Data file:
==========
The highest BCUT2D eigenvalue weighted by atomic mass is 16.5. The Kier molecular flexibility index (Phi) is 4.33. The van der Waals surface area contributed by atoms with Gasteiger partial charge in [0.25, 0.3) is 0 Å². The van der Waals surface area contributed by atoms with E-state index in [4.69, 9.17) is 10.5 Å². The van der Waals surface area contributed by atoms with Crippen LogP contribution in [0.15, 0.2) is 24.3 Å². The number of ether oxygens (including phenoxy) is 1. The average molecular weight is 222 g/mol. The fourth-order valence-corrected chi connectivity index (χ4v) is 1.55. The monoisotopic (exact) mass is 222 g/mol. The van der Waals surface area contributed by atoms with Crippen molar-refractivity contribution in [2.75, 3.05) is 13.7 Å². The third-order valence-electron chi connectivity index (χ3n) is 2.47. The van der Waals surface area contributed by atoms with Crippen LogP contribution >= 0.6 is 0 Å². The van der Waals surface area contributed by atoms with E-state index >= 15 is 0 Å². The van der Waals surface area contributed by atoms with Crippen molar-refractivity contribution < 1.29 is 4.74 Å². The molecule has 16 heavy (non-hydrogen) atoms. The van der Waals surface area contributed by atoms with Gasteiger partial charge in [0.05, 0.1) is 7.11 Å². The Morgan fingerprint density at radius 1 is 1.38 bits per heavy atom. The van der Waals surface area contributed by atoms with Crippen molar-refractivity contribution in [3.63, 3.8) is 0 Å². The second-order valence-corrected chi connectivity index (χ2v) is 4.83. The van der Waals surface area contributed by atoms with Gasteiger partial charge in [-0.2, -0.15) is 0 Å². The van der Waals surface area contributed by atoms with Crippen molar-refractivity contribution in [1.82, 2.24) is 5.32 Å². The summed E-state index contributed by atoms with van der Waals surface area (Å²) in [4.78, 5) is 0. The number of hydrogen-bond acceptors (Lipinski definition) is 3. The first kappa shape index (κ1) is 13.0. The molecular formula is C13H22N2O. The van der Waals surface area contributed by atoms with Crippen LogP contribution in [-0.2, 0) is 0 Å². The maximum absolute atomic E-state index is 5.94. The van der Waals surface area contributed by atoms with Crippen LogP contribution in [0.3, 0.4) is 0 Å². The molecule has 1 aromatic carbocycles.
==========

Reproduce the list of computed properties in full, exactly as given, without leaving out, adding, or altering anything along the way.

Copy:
The highest BCUT2D eigenvalue weighted by atomic mass is 16.5. The Kier molecular flexibility index (Phi) is 4.33. The van der Waals surface area contributed by atoms with Gasteiger partial charge in [0.25, 0.3) is 0 Å². The van der Waals surface area contributed by atoms with E-state index in [4.69, 9.17) is 10.5 Å². The van der Waals surface area contributed by atoms with Crippen LogP contribution in [0.15, 0.2) is 24.3 Å². The number of ether oxygens (including phenoxy) is 1. The average molecular weight is 222 g/mol. The fourth-order valence-corrected chi connectivity index (χ4v) is 1.55. The monoisotopic (exact) mass is 222 g/mol. The van der Waals surface area contributed by atoms with Crippen molar-refractivity contribution in [2.75, 3.05) is 13.7 Å². The third-order valence-electron chi connectivity index (χ3n) is 2.47. The van der Waals surface area contributed by atoms with Crippen LogP contribution >= 0.6 is 0 Å². The van der Waals surface area contributed by atoms with E-state index >= 15 is 0 Å². The van der Waals surface area contributed by atoms with Crippen molar-refractivity contribution < 1.29 is 4.74 Å². The molecule has 16 heavy (non-hydrogen) atoms. The van der Waals surface area contributed by atoms with Gasteiger partial charge in [0.05, 0.1) is 7.11 Å². The Morgan fingerprint density at radius 1 is 1.38 bits per heavy atom. The van der Waals surface area contributed by atoms with Crippen molar-refractivity contribution in [3.63, 3.8) is 0 Å². The second-order valence-corrected chi connectivity index (χ2v) is 4.83. The van der Waals surface area contributed by atoms with Gasteiger partial charge in [-0.2, -0.15) is 0 Å². The van der Waals surface area contributed by atoms with Crippen molar-refractivity contribution in [1.82, 2.24) is 5.32 Å². The summed E-state index contributed by atoms with van der Waals surface area (Å²) in [4.78, 5) is 0. The number of hydrogen-bond acceptors (Lipinski definition) is 3. The first kappa shape index (κ1) is 13.0. The molecular formula is C13H22N2O. The van der Waals surface area contributed by atoms with Crippen LogP contribution in [-0.2, 0) is 0 Å². The maximum absolute atomic E-state index is 5.94. The van der Waals surface area contributed by atoms with Crippen LogP contribution in [0.3, 0.4) is 0 Å². The molecule has 1 aromatic carbocycles.